Crain’s Chicago Business will no longer allow readers to post comments. The site announced it is “pulling the plug on our website’s comments section” on Nov. 20.
Why? Like many other sites, Crain’s Chicago Business said online trolls had left “their trails of slime” in the comments and the site didn’t have the staff to moderate.
“Since we launched ChicagoBusiness.com more than 20 years ago, we have employed a variety of tools—most recently a discussion platform called Disqus—to facilitate reader commentary,” Crain’s said. “Inevitably, however, the trolls leave their trails of slime before we know it. Simply put, we do not have the personnel to manage this commentary, to keep it civil and fair and to halt the back and forth before it devolves into invective, name-calling and, in too many cases, outright hate speech. We’d rather not play host to these often anonymous commenters. They drive out more civil readers and potential commenters. They sully our content, our brand and our sponsors.”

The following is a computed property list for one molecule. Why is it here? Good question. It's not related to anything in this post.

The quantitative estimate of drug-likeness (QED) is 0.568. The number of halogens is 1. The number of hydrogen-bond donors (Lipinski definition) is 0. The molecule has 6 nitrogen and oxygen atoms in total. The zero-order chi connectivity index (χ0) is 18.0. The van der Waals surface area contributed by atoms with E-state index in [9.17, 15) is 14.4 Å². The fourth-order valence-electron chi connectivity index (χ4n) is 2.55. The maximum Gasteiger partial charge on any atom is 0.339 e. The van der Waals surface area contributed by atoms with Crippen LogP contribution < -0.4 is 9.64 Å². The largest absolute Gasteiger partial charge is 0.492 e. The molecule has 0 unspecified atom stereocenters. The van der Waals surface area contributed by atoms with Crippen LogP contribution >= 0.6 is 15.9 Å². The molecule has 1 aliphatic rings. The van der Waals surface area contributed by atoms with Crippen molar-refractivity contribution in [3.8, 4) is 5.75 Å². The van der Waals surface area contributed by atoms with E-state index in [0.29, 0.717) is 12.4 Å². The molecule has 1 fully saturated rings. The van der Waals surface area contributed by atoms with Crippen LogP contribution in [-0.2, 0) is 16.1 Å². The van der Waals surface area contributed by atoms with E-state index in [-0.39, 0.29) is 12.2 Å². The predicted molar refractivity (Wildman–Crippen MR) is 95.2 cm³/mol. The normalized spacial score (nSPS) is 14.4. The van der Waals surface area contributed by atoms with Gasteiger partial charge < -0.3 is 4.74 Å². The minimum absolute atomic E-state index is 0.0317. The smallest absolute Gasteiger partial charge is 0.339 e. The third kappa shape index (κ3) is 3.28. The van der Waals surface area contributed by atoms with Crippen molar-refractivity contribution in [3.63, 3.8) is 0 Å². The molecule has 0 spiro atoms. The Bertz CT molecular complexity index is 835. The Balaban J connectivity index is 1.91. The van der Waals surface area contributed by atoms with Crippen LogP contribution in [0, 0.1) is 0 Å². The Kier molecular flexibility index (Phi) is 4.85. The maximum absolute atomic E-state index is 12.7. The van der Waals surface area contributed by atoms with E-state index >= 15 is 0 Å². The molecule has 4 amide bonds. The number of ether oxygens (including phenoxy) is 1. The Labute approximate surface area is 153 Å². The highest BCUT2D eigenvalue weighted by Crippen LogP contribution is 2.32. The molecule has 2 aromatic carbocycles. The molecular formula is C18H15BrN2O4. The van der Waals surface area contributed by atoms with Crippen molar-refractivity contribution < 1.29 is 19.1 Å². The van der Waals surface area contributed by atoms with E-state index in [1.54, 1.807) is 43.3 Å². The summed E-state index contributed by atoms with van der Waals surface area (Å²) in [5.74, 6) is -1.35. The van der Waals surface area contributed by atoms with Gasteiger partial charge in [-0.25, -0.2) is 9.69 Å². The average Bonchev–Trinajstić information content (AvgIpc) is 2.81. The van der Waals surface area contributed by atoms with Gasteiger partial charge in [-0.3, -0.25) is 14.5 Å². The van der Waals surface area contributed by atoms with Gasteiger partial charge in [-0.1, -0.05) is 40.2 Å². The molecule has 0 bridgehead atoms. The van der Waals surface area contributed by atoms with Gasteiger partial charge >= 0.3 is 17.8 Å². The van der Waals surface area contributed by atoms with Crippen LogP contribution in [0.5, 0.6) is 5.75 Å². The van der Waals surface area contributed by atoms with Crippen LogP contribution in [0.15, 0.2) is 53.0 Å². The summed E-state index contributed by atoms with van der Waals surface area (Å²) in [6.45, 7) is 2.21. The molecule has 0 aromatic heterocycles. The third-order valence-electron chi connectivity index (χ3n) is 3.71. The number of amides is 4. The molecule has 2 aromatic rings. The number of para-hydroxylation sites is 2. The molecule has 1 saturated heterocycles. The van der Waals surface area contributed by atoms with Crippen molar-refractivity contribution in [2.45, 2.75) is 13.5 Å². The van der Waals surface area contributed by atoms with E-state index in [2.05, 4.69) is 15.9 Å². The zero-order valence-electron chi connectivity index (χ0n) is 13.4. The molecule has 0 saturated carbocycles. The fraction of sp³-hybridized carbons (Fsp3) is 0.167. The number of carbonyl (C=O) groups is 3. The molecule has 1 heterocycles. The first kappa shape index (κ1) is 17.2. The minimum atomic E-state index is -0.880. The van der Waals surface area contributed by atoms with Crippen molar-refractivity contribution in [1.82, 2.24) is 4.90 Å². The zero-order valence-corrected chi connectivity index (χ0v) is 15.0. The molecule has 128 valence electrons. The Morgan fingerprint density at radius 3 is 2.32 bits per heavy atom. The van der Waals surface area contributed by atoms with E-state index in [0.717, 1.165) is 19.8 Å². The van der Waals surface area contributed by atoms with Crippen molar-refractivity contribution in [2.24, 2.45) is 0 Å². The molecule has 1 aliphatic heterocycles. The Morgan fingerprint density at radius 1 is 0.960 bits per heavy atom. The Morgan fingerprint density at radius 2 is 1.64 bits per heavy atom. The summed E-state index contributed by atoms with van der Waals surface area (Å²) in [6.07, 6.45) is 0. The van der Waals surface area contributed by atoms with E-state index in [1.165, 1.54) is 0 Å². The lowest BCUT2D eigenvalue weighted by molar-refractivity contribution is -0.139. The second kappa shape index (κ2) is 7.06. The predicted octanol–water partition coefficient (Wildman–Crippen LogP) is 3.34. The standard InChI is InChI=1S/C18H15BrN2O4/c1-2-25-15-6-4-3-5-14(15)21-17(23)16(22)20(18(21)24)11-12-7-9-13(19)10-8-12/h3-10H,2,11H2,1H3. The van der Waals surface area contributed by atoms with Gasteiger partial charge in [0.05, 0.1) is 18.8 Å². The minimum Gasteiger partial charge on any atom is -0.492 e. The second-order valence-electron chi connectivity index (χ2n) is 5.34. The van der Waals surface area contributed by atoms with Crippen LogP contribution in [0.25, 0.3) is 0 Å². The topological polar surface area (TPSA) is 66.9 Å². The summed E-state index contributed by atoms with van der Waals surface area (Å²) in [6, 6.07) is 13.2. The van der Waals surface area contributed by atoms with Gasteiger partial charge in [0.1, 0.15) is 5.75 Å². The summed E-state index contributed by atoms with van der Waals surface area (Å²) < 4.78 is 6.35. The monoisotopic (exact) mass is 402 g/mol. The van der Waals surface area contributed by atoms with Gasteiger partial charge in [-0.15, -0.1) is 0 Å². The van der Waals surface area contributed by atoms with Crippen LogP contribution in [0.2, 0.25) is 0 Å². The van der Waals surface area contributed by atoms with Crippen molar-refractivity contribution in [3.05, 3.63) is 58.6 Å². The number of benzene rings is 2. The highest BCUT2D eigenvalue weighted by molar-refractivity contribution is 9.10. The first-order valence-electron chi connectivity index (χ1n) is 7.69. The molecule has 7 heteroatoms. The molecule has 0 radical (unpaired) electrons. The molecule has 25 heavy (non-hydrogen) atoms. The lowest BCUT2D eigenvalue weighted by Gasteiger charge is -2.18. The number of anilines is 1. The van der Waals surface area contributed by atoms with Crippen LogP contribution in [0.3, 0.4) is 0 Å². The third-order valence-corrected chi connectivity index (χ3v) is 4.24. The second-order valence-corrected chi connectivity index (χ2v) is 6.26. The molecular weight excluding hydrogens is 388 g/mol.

Instead of online comments on the Crain’s Chicago Business site, they recommended readers get in touch over social media and e-mail. iMediaEthics has written to Crain’s to ask how readers have responded to the decision.
Last month, the Irish Independent ended its online comments section because of the country’s “draconian libel awards.” Al Jazeera axed its online comments section in September after finding “vitriol, bigotry, racism and sectarianism.” That month, NPR also decided against re-opening its comments section, which it closed last year.
Over the summer, MSN dropped its online comments section after finding posts were “abusive and offensive.”
Hat Tip: Media Post
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